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Quantitative information-flow tracking using symbolic execution and statistically-guided model counting
Monday, August 13, 2018, 11:00 am-12:00 pm Calendar
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Quantitative information-flow (QIF) analysis provides a measure of the amount of information revealed when a program runs. For instance, if a program operates on secret (private, confidential, etc.) data, QIF measures in bits of the amount of information about that secret that can be inferred from the program's outputs or other observable behaviors. One class of powerful techniques for this analysis starts by symbolically executing software to characterize its input-output relation as a formula, and then uses model counting applied to such a formula to provide an information-flow estimate.  Model counting is the problem of counting the number of solutions to a logical formula. Even approximate model counting can be quite expensive; I'll describe a technique we've developed to speed up hashing-based approximate model counting by using a statistical model to choose queries (TACAS 2018). Then I'll put this in a broader context using binary symbolic execution to perform QIF analysis of complete programs. To improve the scalability of this measurement to larger programs, I'll describe our ongoing work on a hybrid approach that uses precise-but-expensive model counting to improve the precision of a scalable-but-conservative approach based on network flow capacity (PLDI 2008).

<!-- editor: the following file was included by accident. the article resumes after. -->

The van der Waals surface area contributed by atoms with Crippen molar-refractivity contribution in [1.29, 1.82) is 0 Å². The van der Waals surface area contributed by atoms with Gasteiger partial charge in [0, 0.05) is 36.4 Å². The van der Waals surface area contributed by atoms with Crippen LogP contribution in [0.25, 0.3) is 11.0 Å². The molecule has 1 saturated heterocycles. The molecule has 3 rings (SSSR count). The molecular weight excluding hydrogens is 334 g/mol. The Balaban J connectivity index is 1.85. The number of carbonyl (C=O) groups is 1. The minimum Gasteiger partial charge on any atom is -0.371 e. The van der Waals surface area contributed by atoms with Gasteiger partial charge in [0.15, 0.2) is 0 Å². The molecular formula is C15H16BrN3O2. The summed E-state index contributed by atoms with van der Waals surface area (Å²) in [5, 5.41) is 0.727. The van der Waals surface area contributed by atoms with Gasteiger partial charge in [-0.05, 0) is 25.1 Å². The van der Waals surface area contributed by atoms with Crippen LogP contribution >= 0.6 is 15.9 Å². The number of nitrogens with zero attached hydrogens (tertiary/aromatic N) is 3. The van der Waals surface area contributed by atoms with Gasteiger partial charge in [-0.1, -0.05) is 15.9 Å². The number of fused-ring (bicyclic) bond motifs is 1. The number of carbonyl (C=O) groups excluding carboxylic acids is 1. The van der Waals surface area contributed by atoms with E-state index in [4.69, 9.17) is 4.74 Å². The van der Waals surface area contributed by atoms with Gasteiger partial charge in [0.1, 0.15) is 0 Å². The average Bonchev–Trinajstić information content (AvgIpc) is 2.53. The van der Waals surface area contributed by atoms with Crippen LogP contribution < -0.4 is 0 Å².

(research joint with Seonmo Kim and Navid Emamdoost, UMN)


Stephen McCamant has been an Assistant Professor of Computer Science and Engineering at the University of Minnesota since the fall of 2012, where his main research area is program analysis for software security and correctness. He is especially interested in binary code analysis and transformation, hybrid dynamic/static techniques and symbolic execution, information flow/taint analysis, and applications of decision procedures. His research on software-based fault isolation was a key foundation for the Google Native Client system, and he is the primary author of the FuzzBALL binary symbolic execution system which participated in the DARPA Cyber Grand Challenge and is available open-source.  He received his Ph.D from MIT in 2008, and from 2008-2012 he was a postdoc at UC Berkeley.

This talk is organized by Mike Hicks